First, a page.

Wednesday, March 31, 2004
You rarely find authentic Mexican food in a gas station.
But that's the case with Tortas Jalisco, a tiny Lawrence restaurant serving Mexican dishes in the corner of the Phillips 66 gas station at 3300 W. Sixth St.
"I was kind of surprised when I came (to work) here -- it's excellent," said Jameel Adnan, 22, a student at Johnson County Community College who lives in Lawrence and works as a clerk at the filling station.
"I've tried a couple of the other Mexican restaurants in town, and these guys can compete with them, even though they're in a gas station. Customers usually ask me if they should try it (the food). I tell them, 'Why not?'"
Despite its unusual location, Tortas Jalisco -- owned by Angel Alvarez and his wife, Laura Romero, -- has attracted quite a following among Lawrence residents.
Like Antonio and Laura Moreno. They started coming to the 20-seat restaurant soon after it opened in September 2003.
"The first time we saw an advertisement (for Tortas Jalisco), we were looking for a big restaurant, and we couldn't find it. So we called, and they said it's inside a gas station," Laura Moreno said.
"It's very good -- real Mexican food in Lawrence. The taste, the seasoning and the ingredients ... mmm, yes, very good."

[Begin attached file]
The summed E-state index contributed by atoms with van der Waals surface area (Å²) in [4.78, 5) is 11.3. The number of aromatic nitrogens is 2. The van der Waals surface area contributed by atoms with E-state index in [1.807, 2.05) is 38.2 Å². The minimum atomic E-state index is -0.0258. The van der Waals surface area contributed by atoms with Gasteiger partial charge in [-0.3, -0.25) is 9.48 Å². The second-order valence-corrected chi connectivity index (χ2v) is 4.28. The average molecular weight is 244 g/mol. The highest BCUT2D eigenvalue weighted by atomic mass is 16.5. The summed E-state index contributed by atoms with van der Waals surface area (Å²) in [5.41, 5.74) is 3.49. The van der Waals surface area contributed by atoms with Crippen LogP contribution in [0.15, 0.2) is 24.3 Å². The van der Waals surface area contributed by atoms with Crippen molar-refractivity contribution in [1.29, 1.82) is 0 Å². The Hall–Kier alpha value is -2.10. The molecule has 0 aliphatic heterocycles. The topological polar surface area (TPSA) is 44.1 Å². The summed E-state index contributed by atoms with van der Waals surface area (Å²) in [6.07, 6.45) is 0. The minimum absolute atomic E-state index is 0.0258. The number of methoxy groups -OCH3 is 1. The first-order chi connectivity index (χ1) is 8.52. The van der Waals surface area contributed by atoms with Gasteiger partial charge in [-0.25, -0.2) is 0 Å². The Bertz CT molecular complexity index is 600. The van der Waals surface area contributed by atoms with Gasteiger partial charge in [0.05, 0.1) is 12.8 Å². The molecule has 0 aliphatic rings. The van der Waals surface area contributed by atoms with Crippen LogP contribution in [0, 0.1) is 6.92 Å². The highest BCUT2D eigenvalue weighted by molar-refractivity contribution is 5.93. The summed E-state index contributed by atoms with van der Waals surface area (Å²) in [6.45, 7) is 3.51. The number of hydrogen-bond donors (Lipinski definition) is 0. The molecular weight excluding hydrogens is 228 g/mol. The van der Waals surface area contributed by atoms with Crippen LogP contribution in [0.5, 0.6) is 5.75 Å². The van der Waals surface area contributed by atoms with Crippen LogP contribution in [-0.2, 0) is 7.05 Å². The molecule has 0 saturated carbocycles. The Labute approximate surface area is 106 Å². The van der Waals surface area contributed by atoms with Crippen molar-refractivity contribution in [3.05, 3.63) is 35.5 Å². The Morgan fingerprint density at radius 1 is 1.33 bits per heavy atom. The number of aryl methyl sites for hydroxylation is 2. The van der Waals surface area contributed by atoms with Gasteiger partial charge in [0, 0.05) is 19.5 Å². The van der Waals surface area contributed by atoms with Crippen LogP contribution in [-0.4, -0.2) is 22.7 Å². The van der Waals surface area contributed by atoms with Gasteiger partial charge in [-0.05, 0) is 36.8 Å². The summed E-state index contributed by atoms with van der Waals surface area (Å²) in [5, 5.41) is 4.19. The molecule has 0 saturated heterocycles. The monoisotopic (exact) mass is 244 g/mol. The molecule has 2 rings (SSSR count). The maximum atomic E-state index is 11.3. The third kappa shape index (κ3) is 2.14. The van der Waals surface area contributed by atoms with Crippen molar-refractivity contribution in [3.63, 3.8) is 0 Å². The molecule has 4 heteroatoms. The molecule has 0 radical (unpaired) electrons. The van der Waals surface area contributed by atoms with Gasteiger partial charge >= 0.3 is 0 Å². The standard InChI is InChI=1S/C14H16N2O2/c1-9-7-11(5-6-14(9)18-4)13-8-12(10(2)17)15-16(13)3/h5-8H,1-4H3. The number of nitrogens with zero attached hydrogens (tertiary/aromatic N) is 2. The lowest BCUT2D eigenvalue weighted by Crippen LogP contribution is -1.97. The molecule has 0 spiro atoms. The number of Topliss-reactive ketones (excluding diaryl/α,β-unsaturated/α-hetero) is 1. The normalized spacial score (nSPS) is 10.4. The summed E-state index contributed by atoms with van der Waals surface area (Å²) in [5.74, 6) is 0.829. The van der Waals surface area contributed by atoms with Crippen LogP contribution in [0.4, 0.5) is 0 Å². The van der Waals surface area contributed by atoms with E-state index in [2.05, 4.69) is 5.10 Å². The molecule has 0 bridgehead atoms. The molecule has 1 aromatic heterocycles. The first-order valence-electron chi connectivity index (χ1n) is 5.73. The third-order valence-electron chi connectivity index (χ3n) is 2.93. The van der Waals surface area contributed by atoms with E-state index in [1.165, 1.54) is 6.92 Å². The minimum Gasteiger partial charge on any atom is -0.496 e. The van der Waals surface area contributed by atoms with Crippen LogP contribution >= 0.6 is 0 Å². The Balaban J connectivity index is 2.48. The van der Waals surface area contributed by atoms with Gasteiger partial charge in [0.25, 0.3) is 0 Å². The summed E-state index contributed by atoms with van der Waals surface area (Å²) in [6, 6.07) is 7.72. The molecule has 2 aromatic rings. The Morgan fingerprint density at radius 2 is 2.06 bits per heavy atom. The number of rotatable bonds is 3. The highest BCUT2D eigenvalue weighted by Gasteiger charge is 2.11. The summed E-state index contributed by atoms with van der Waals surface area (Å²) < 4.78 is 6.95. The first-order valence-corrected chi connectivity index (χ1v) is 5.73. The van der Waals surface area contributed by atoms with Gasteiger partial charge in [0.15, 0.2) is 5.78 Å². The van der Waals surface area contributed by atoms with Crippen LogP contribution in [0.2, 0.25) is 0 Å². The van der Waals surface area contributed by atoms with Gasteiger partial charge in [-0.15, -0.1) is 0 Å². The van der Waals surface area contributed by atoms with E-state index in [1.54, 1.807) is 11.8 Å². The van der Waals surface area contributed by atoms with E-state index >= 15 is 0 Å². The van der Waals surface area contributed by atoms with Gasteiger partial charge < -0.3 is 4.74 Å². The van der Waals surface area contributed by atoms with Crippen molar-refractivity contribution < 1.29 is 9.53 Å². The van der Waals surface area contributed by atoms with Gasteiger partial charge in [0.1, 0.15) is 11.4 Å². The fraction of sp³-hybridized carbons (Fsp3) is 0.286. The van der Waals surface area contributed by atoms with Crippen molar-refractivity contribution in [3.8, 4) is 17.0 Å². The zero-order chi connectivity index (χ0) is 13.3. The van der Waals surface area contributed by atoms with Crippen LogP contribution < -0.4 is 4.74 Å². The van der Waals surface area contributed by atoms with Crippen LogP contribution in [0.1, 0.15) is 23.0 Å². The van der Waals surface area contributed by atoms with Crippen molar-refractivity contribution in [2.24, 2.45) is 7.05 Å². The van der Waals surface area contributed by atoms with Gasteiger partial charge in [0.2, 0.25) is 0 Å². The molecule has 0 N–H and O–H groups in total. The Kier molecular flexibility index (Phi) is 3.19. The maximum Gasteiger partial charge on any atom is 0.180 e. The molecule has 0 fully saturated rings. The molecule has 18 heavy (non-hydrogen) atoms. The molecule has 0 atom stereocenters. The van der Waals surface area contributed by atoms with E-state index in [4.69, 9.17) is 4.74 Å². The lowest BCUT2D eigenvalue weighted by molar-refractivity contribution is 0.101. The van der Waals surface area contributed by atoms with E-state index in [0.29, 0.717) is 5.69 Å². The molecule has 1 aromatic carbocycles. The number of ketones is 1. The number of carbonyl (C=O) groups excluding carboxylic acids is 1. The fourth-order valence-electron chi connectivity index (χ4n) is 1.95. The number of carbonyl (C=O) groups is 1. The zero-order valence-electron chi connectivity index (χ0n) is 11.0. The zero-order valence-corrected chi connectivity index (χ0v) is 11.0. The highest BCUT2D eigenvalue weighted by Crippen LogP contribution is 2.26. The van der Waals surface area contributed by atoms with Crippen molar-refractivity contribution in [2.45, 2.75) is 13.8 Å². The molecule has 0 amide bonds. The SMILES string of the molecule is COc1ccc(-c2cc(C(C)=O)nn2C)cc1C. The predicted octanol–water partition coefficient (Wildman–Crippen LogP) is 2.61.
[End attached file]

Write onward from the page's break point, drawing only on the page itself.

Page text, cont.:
They should know.
The couple is from Ciudad Juarez, a Mexican city located right across the border from El Paso, Texas. They have lived in Lawrence for two years, while Antonio Moreno earns his doctorate in Mexican literature from Kansas University.
"Angel is a typical Mexican -- he's friendly. 'Do you like it?' 'Is it good?' 'Do you want more?' Laura (Romero) is more shy, but she makes the best salsa in Lawrence," Antonio Moreno said.
Customer by customer, Tortas Jalisco is proving that a gas station is as good a home as any for an authentic taste of Mexico.
What's on the menu
First, the name: Why do they call it Tortas Jalisco?
|Tortas Jalisco, a 20-seat Mexican restaurant owned by Angel Alvarez and his wife, Laura Romero, is inside the Phillips 66 gas station at 3300 W. Sixth St.Tortas Jalisco, which serves breakfast, lunch and dinner, is open from 8 a.m. to 8 p.m. Monday through Thursday, and from 8 a.m. to 9 p.m. Friday and Saturday. It is open from 8:30 a.m. to noon Sunday.|
"A torta is a sandwich. It's the way they call it in Mexico," Alvarez said. "You don't say, 'Let's go get a sandwich.' You say, 'Let's go get a torta.'"
And the word "Jalisco" is the name of the Mexican state where Alvarez is from. Romero, meanwhile, is from Puebla, a city located in the Puebla state of Mexico. They have lived in Lawrence for four years.
Huge tortas make up the heart of the restaurant's menu.
The Torta De Tinga, for example, has chicken marinated in a special chipotle sauce with pepper jack cheese, beans, lettuce and tomatoes.
The Torta Ahogada has pork, beans, cilantro and onions, smothered with a homemade hot sauce.
Two of the most popular Mexican-style sandwiches, according to Alvarez, are the Torta De Milanesa (hand-breaded beefsteak, beans, lettuce, tomatoes and guacamole) and, for vegetarians, the Torta Tres Quesos (three kinds of cheese, guacamole, beans, lettuce and tomatoes).
All of the tortas are served on fresh bread obtained from a Mexican bakery in Olathe.